In 1877 merchants in the City formalised the daily trading of copper, a commodity becoming increasingly used in industry during the period of electrification, by creating the London Metals Exchange. Traders would gather to buy and sell between each other in a Ring. This was a continuation of a previous tradition of marking a ring in the sawdust of the coffee house floor. The buy/sell negotiation would be by ‘open outcry’ meaning that bids and offers could be seen and heard and the deal struck witnessed. Thus the final figure would be seen as a true price and usable as the reference for other copper transactions done for settlement on that date.
With the introduction of the telegraph (and particularly submarine cables) in the second half of the 19th century, information regarding shipments from Chile (copper) and Malaya (tin) could be factored into the price negotiation. As it took three months for metal to arrive in London from these origins the practice of trading on the basis of the cash price or the three-month’s price became the standard. This continues to this day. It makes it possible for producers and consumers to fix their forward price in advance, known as hedging, although dates out to 27 months can now be traded.
When they visited the London Metal Exchange on Thursday 12th October, one hundred and forty years on from 1877, World Traders were fascinated to find that most of the features of the original Exchange remain in place. The types and volumes of metal traded have increased dramatically and the Ring is now located in a modern building in Finsbury Square.
But the traders still sit in a Ring and trade by open outcry. While participants are required to remain seated and to wear jackets and ties, in practice the process can hardly be described as genteel. Each metal ‘contract’ is traded for a period of five minutes. The strict time limit brings out the competitive spirit as traders become determined to book their order at the most favourable price. This results in a crescendo of shouting, with pointing and arm-waving. Arcane hand signals indicate price movements to the assistants behind, many of whom have developed a skill in talking on two telephones at once the better to transfer vital price information to the outside world.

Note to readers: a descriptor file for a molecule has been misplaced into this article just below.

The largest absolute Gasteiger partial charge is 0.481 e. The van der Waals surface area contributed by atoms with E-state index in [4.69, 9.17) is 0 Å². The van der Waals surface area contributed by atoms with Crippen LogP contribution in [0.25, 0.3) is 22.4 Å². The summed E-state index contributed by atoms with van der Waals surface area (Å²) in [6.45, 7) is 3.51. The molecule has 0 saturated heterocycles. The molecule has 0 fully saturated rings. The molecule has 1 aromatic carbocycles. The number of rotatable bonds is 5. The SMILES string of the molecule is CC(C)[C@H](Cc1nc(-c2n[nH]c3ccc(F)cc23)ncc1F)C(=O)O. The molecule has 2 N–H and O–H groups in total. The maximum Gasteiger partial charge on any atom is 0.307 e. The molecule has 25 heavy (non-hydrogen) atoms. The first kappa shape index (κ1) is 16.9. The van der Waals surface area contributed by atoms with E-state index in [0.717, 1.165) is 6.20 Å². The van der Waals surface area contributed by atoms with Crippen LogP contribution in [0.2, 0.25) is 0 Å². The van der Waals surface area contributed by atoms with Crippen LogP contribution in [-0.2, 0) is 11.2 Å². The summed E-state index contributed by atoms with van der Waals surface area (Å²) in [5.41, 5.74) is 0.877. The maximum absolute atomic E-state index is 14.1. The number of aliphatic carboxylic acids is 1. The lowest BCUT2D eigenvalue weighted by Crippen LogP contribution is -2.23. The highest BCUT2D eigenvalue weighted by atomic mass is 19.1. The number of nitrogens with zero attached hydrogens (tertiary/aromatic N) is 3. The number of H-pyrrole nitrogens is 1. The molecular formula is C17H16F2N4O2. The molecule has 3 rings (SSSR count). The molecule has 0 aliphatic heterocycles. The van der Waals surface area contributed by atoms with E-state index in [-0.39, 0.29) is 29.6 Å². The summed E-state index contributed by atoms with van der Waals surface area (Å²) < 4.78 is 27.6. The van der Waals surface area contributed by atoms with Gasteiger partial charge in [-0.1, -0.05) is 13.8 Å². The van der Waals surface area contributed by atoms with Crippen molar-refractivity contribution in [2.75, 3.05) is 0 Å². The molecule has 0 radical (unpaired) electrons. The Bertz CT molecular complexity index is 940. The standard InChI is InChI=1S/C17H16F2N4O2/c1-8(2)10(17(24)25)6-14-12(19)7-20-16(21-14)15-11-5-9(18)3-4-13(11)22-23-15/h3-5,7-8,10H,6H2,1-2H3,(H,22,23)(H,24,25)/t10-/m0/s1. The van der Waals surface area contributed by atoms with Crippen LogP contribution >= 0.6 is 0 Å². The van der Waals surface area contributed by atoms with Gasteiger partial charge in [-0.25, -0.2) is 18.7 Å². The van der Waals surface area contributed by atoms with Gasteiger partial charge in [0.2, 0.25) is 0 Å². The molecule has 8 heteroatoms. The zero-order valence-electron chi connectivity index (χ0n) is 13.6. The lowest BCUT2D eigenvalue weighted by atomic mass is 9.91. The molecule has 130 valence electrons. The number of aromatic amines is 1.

It was agreed that the visit illustrated many of the features that make the City so fascinating. An historic institution, evolving to meet the demands of constant change, now owned by HKEX Group but retaining vital features while remaining relevant to the needs of current world markets: that the LME remains by far the largest non-ferrous Metal Exchange in the world demonstrates a certain talent for adaptation at least.
The adrenalin rush of the Ring seemed to be carried over to the Jugged Hare where, judging by the noise levels, members continued lively discussions while enjoying hearty fare and a glass of wine.
We are grateful to the LME Chief Executive, Matthew Chamberlain and his team for arranging a most interesting visit and generously laying on drinks and refreshments in the boardroom afterwards.